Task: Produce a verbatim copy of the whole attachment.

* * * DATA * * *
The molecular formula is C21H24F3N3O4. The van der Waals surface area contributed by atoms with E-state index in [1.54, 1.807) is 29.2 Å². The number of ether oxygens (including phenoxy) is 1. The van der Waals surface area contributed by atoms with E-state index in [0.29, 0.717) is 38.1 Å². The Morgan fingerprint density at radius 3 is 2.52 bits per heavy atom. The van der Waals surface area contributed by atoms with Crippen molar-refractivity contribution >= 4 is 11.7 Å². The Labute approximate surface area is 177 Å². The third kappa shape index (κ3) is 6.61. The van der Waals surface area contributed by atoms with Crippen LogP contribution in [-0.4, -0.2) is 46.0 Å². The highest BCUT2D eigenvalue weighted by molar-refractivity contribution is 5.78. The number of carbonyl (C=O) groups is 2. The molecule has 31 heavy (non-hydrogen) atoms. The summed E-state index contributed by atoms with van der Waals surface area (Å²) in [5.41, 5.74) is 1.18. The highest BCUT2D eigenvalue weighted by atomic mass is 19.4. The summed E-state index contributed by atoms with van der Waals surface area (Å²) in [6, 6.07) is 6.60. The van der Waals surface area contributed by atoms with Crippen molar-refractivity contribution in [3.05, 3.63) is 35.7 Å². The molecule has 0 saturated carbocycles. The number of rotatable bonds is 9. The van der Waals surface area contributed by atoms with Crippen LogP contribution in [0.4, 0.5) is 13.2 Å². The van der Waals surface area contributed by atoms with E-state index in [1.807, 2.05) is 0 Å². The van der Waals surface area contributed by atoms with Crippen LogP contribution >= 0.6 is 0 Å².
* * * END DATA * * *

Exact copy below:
The molecular formula is C21H24F3N3O4. The van der Waals surface area contributed by atoms with E-state index in [1.54, 1.807) is 29.2 Å². The number of ether oxygens (including phenoxy) is 1. The van der Waals surface area contributed by atoms with E-state index in [0.29, 0.717) is 38.1 Å². The Morgan fingerprint density at radius 3 is 2.52 bits per heavy atom. The van der Waals surface area contributed by atoms with Crippen molar-refractivity contribution >= 4 is 11.7 Å². The Labute approximate surface area is 177 Å². The third kappa shape index (κ3) is 6.61. The van der Waals surface area contributed by atoms with Crippen LogP contribution in [-0.4, -0.2) is 46.0 Å². The highest BCUT2D eigenvalue weighted by molar-refractivity contribution is 5.78. The number of carbonyl (C=O) groups is 2. The molecule has 31 heavy (non-hydrogen) atoms. The summed E-state index contributed by atoms with van der Waals surface area (Å²) in [5.41, 5.74) is 1.18. The highest BCUT2D eigenvalue weighted by atomic mass is 19.4. The summed E-state index contributed by atoms with van der Waals surface area (Å²) in [6, 6.07) is 6.60. The van der Waals surface area contributed by atoms with Crippen molar-refractivity contribution in [3.05, 3.63) is 35.7 Å². The molecule has 0 saturated carbocycles. The number of rotatable bonds is 9. The van der Waals surface area contributed by atoms with Crippen LogP contribution in [0.4, 0.5) is 13.2 Å². The van der Waals surface area contributed by atoms with E-state index in [1.807, 2.05) is 0 Å². The van der Waals surface area contributed by atoms with Crippen LogP contribution >= 0.6 is 0 Å².